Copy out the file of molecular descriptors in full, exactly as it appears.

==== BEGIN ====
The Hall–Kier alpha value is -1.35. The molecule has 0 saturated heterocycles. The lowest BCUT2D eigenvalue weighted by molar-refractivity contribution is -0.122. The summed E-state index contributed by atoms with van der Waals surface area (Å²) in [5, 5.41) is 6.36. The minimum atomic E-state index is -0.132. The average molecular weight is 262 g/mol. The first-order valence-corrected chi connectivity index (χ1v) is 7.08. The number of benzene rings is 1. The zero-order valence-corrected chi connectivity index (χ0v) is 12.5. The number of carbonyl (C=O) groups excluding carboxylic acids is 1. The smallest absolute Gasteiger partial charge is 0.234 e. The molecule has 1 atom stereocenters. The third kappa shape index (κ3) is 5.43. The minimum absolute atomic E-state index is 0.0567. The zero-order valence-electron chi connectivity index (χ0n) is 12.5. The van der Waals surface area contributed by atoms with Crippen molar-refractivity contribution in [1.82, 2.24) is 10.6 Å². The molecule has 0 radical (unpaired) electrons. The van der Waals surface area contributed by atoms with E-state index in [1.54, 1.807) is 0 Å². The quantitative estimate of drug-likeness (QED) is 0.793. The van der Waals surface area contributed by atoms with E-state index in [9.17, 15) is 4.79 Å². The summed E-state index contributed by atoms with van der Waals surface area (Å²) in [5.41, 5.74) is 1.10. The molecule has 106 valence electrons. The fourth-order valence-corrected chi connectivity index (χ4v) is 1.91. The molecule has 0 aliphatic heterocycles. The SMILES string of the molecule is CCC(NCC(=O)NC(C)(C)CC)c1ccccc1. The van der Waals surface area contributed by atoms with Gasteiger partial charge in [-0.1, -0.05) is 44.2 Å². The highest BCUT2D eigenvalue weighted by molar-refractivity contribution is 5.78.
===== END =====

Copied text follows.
The Hall–Kier alpha value is -1.35. The molecule has 0 saturated heterocycles. The lowest BCUT2D eigenvalue weighted by molar-refractivity contribution is -0.122. The summed E-state index contributed by atoms with van der Waals surface area (Å²) in [5, 5.41) is 6.36. The minimum atomic E-state index is -0.132. The average molecular weight is 262 g/mol. The first-order valence-corrected chi connectivity index (χ1v) is 7.08. The number of benzene rings is 1. The zero-order valence-corrected chi connectivity index (χ0v) is 12.5. The number of carbonyl (C=O) groups excluding carboxylic acids is 1. The smallest absolute Gasteiger partial charge is 0.234 e. The molecule has 1 atom stereocenters. The third kappa shape index (κ3) is 5.43. The minimum absolute atomic E-state index is 0.0567. The zero-order valence-electron chi connectivity index (χ0n) is 12.5. The van der Waals surface area contributed by atoms with Crippen molar-refractivity contribution in [1.82, 2.24) is 10.6 Å². The molecule has 0 radical (unpaired) electrons. The van der Waals surface area contributed by atoms with E-state index in [1.54, 1.807) is 0 Å². The quantitative estimate of drug-likeness (QED) is 0.793. The van der Waals surface area contributed by atoms with E-state index in [9.17, 15) is 4.79 Å². The summed E-state index contributed by atoms with van der Waals surface area (Å²) in [5.41, 5.74) is 1.10. The molecule has 106 valence electrons. The fourth-order valence-corrected chi connectivity index (χ4v) is 1.91. The molecule has 0 aliphatic heterocycles. The SMILES string of the molecule is CCC(NCC(=O)NC(C)(C)CC)c1ccccc1. The van der Waals surface area contributed by atoms with Gasteiger partial charge in [-0.1, -0.05) is 44.2 Å². The highest BCUT2D eigenvalue weighted by molar-refractivity contribution is 5.78.